B. Levy: Thanks, Fidelis. Then an emerging of what goes on in an institutional or a consumer space, Adam, Deutsche Bank, one of our early adopters of our WeChat and WhatsApp Connect product where we’re able to bridge those communities securely and from a bank perspective. Can you talk about why that’s been important for Deutsche, as an initiative, in the last months?
A. Wall: Yeah, absolutely. I would echo the comments of Yannig and Brian, on the importance of communication. What we really want to be able to do is, provide secure communication, along the channels that our clients want to use. Obviously, messaging apps such as WhatsApp, WeChat, are some of the most prominent and convenient tools. Historically however, they have not been, if it’s staying within the WhatsApp ecosystem, it’s not up to our compliance requirements and we need to be able to communicate in a fully compliant way.
So in order to get rid of that lack of transparency and make it fully compliant, we worked with Symphony, we integrated WeChat backend of last year and then WhatsApp towards the middle of this year. It means that those clients that are using those messaging applications, can send messages, which then get passed directly into Deutsche Bank’s secure Symphony environment and then straight into our own compliance framework. Because Symphony’s already a tool that we’re using extensively internally, very little additional effort is required in order to get those messages into our compliance systems and in that way, we ensure a fully compliant audit trail.
It was actually a really successful project for us, because it’s something which was client demand, so there was a clear aim for the project. It was something that was entirely supported by the front office, because they could see it as an obvious way to improve their lives. Plus, it was championed by compliance internally, because the solution was so neat and plugged straight into our existing systems and then finally, the implementation with Symphony was very smooth.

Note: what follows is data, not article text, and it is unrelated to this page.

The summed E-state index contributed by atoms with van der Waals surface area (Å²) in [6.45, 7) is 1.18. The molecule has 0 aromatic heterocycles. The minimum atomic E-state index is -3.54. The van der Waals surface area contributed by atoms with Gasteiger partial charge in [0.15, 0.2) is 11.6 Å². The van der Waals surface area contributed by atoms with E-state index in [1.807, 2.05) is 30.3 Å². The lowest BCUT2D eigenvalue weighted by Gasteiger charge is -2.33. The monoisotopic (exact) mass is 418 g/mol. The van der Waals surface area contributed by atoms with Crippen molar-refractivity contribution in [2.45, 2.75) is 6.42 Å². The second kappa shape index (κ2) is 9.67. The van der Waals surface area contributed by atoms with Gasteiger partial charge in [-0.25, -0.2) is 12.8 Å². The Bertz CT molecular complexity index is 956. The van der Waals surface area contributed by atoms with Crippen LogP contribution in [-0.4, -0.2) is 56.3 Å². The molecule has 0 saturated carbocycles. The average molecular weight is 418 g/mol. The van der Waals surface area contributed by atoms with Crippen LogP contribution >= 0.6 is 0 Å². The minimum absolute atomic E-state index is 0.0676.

A. Wall: So I think that’s really critical for us to find ways that are that combination of client demand, but also that we can manage to implement securely and you’ll know Brad, that we’re looking at similar ways to leverage things like the customer connect product and the community connect products, to do exactly that sort of thing, with communication to ensure secure communications with clients, through Autobahn.
B. Levy: Thank you, that’s great. I have a job for you in sales. You’re wonderful. As we think of five years ago, the industry was really, I would say, anti-cloud almost, certainly not big and supportive of it and three years ago, you would not have expected an environment where WeChat and WhatsApp were becoming part of our system, versus something that you had to tell people not to use. So really amazing how things have changed, in only the last couple of years. Just turning to our last theme that we’ll pick up on here, it’s really taking a little bit more of a look out and maybe the things that we’ll see today and deny or get wrong soon. As an industry, we do seem to want less in our lives that drives change as a catalyst, but here we are.
Sarah, BlackRock a very early supporter of Symphony, in their day one and in general, moving along on a lot of fronts. What other fintech trends do you see, a little bit longer ranging, maybe out as far as 2030, but maybe the next five to 10 years where, these are technologies that are emerging, maybe they’re not quite there, or have been there and have not been utilized as much. What do you think is a little bit beyond the API or the multi-factor, or the cloud even?